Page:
We Are Happier Than Ever, We Are Angrier Than Ever

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In a Gallup poll released last week, 85 percent of Americans said they were satisfied with how things were going in their personal life. That’s close to an all-time high:

At the same time, only 20 percent are satisfied with how things are going in the United States. That’s not an all-time low, but it’s in the ballpark:

By historical standards, a 6-point increase in personal satisfaction over the course of a single year is pretty huge. If you look at the past three decades, it represents two-thirds of the range from all-time low to all-time high.

But that hasn’t translated into any change in satisfaction with how things are going for the country. A corresponding increase would be something like 40 percentage points. In reality, satisfaction went down in 2015 by about ten points.

There is a story to be written about this massive disconnect. Normally, satisfaction with the country goes up as we recover from recessions. And we have recovered. Employment is up. Inflation is low. Gas prices have dropped. Taxes haven’t changed for anyone even close to middle class. Broadly speaking, things are going pretty well.

The usual response at this point is to say that despite all this, wages are stagnant. And that’s true. But wages have been pretty stagnant for a long time. What’s more, over the past year we’ve actually started to see them rise a bit. Not a lot, but some.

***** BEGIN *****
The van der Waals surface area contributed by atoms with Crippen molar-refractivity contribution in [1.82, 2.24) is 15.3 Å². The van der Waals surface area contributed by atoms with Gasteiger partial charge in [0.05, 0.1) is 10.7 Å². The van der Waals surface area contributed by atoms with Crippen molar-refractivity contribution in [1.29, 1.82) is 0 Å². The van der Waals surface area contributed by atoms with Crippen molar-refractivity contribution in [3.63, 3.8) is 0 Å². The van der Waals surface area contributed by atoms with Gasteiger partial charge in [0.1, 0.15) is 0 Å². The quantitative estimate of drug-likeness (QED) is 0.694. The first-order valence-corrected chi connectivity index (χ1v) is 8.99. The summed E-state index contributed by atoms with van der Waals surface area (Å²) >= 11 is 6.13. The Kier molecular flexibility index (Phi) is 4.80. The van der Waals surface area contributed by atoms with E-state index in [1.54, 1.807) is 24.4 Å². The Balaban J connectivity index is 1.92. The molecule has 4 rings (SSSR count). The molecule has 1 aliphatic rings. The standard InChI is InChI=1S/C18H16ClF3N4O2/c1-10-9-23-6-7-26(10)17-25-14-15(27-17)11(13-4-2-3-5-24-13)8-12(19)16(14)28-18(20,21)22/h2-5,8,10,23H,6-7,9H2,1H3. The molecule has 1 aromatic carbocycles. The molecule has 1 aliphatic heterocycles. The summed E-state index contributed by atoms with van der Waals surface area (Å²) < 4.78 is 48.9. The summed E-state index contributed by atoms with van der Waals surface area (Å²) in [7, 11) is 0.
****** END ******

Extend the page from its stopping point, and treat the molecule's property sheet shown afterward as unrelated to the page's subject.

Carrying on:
So what’s the deal? Satisfaction with the country started to show normal signs of increase in 2009, but then it suddenly collapsed—and it’s stayed low ever since. Why? Has satisfaction with the country become unmoored from economic conditions? Is it all about other hot buttons these days? Are conservatives unhappy because gays are getting married while liberals are unhappy because income inequality is increasing? Have we all somehow conspired to be massively dissatisfied with the state of the country because our side continues to fail to get everything we want? Or what?

We don’t live in nirvana. We never have. But by most standards, things are going pretty well. For liberals, we have gay marriage, Obamacare, and better Wall Street regulation. For conservatives, we have Citizens United, continued low taxes, and total control of Congress. For everyone, crime is down, school test scores are up, and terrorists continue to kill virtually no one here in America.

I honestly don’t get it. America isn’t a utopia, and America isn’t a dystopia. It’s recovering pretty decently from a huge recession and personal satisfaction with life is high. On other fronts, lots of things are going well and a few aren’t. Same as always.

So why all the anger? Can it really be laid at the feet of the media? What’s going on?

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We didn't know what to expect when we told you we needed to raise $400,000 before our fiscal year closed on June 30, and we're thrilled to report that our incredible community of readers contributed some $415,000 to help us keep charging as hard as we can during this crazy year.

You just sent an incredible message: that quality journalism doesn't have to answer to advertisers, billionaires, or hedge funds; that newsrooms can eke out an existence thanks primarily to the generosity of its readers. That's so powerful. Especially during what's been called a "media extinction event" when those looking to make a profit from the news pull back, the Mother Jones community steps in.

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